TOPEKA, Kan. (KSNW) – The federal law banning robocalls is a critical tool for safeguarding consumer privacy that operates within the bounds of the U.S. Constitution’s First Amendment free speech protections, Kansas Attorney General Derek Schmidt has told the U.S. Supreme Court.
Schmidt, along with a bipartisan coalition of 32 other state attorneys general, yesterday filed a brief in the U.S. Supreme Court arguing that the ban on robocalls in the federal Telephone Consumer Protection Act (TCPA) and a narrow exemption within the statute constitute a valid, content-neutral regulation of free speech under the First Amendment. The TCPA, enacted in 1991, is a critical piece of federal consumer protection legislation allowing states to sue illegal robocallers on their residents’ behalf.
“The exploding problem of unwanted robocalls is one of the most pressing consumer protection issues Kansans face on a day-to-day basis,” Schmidt said. “The Telephone Consumer Protection Act is an important piece of our ‘all-of-the-above’ approach to trying to curb the scourge of unwanted robocalls, and removing that tool from our enforcement efforts would be a major step in the wrong direction.”
The case comes before the Supreme Court after a ruling by the U.S. Court of Appeals for the 4th Circuit striking down a narrow TCPA exemption for calls to collect debt backed by the federal government as an impermissible content-based discrimination under the First Amendment, while leaving in place the remainder of the law. The respondents in the case, the American Association of Political Consultants, Inc., argue that the narrow exemption is invalid and therefore the entire law should be struck down as unconstitutional. The attorneys general argue even if the Court finds the exemption invalid, the 4th Circuit’s decision to sever the provision from the overall statute was correct and the TCPA is plainly capable of functioning without it – as it did for more than two decades from the time the original law was enacted until the exemption was added in 2015.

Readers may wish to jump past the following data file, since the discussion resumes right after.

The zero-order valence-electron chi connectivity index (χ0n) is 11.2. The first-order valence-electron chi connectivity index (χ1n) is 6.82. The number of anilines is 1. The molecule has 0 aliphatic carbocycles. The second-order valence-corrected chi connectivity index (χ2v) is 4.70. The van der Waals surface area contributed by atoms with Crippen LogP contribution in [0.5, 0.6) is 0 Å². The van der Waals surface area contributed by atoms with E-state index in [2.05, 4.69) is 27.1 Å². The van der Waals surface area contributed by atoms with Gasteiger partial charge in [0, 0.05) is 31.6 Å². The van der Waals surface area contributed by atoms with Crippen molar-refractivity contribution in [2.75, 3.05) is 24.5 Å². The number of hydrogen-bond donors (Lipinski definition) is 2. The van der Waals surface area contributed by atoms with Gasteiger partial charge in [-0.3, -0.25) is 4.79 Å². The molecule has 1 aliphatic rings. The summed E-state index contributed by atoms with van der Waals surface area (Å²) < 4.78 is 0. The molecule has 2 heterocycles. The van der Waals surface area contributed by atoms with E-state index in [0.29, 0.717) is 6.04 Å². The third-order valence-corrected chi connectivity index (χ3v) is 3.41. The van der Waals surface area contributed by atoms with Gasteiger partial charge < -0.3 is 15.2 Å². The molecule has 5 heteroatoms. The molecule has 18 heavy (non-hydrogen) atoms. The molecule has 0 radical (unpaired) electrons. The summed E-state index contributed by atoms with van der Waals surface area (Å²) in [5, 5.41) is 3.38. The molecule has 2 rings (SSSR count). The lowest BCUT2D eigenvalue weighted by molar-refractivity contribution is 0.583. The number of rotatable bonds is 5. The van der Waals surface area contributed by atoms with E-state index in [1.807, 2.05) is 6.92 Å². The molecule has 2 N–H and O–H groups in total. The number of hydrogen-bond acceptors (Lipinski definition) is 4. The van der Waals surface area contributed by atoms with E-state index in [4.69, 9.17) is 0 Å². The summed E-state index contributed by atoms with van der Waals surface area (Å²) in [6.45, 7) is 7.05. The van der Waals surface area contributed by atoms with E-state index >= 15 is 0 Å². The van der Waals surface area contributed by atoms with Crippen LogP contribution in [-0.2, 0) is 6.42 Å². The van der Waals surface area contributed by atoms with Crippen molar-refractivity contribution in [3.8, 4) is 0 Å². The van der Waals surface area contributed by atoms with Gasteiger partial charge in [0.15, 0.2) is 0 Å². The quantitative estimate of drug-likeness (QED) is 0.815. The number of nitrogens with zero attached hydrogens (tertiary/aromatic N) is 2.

Schmidt has prioritized protecting and strengthening federal laws combatting illegal robocalls. In January, President Donald Trump signed into law the Telephone Robocall Abuse Criminal Enforcement and Deterrence (TRACED) Act, legislation to curb illegal robocalls and caller-ID spoofing endorsed by Schmidt and attorneys general from all 49 other states, the District of Columbia and three U.S. territories. Many of its provisions codify in federal law measures previously agreed by major telecommunications companies and several state attorneys general, including Schmidt.
The more than 58.5 billion robocalls made in 2019 made them the number one source of consumer complaints to the Federal Trade Commission and the Federal Communications Commission and resulted in hundreds of millions of dollars in consumer losses.
The attorney general’s Consumer Protection Division works to enforce do-not-call laws and protect Kansas consumers from being harassed and scammed by robocalls. Kansans who may have been scammed by a robocall may contact the Consumer Protection Division at (800) 432-2310 or www.InYourCornerKansas.org